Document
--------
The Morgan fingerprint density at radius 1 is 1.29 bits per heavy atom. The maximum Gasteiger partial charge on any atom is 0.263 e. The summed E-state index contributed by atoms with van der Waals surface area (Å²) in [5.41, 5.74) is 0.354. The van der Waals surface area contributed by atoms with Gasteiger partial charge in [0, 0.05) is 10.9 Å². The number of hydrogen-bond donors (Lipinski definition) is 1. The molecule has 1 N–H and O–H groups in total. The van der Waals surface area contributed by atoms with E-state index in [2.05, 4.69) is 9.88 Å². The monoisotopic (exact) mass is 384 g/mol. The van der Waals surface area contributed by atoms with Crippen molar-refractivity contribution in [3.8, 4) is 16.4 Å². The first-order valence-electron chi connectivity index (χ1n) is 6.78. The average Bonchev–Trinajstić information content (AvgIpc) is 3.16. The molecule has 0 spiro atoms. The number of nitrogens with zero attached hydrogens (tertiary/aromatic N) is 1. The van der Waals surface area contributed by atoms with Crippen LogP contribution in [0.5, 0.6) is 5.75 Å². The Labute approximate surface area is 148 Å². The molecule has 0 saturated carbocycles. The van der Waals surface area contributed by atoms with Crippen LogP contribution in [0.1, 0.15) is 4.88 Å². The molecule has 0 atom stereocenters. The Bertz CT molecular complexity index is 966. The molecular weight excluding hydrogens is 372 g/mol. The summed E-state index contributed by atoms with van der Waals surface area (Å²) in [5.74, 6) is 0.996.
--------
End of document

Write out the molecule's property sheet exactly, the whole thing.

The Morgan fingerprint density at radius 1 is 1.29 bits per heavy atom. The maximum Gasteiger partial charge on any atom is 0.263 e. The summed E-state index contributed by atoms with van der Waals surface area (Å²) in [5.41, 5.74) is 0.354. The van der Waals surface area contributed by atoms with Gasteiger partial charge in [0, 0.05) is 10.9 Å². The number of hydrogen-bond donors (Lipinski definition) is 1. The molecule has 1 N–H and O–H groups in total. The van der Waals surface area contributed by atoms with E-state index in [2.05, 4.69) is 9.88 Å². The monoisotopic (exact) mass is 384 g/mol. The van der Waals surface area contributed by atoms with Crippen molar-refractivity contribution in [3.8, 4) is 16.4 Å². The first-order valence-electron chi connectivity index (χ1n) is 6.78. The average Bonchev–Trinajstić information content (AvgIpc) is 3.16. The molecule has 0 spiro atoms. The number of nitrogens with zero attached hydrogens (tertiary/aromatic N) is 1. The van der Waals surface area contributed by atoms with Crippen LogP contribution in [0.5, 0.6) is 5.75 Å². The Labute approximate surface area is 148 Å². The molecule has 0 saturated carbocycles. The van der Waals surface area contributed by atoms with Crippen LogP contribution in [0.1, 0.15) is 4.88 Å². The molecule has 0 atom stereocenters. The Bertz CT molecular complexity index is 966. The molecular weight excluding hydrogens is 372 g/mol. The summed E-state index contributed by atoms with van der Waals surface area (Å²) in [5.74, 6) is 0.996.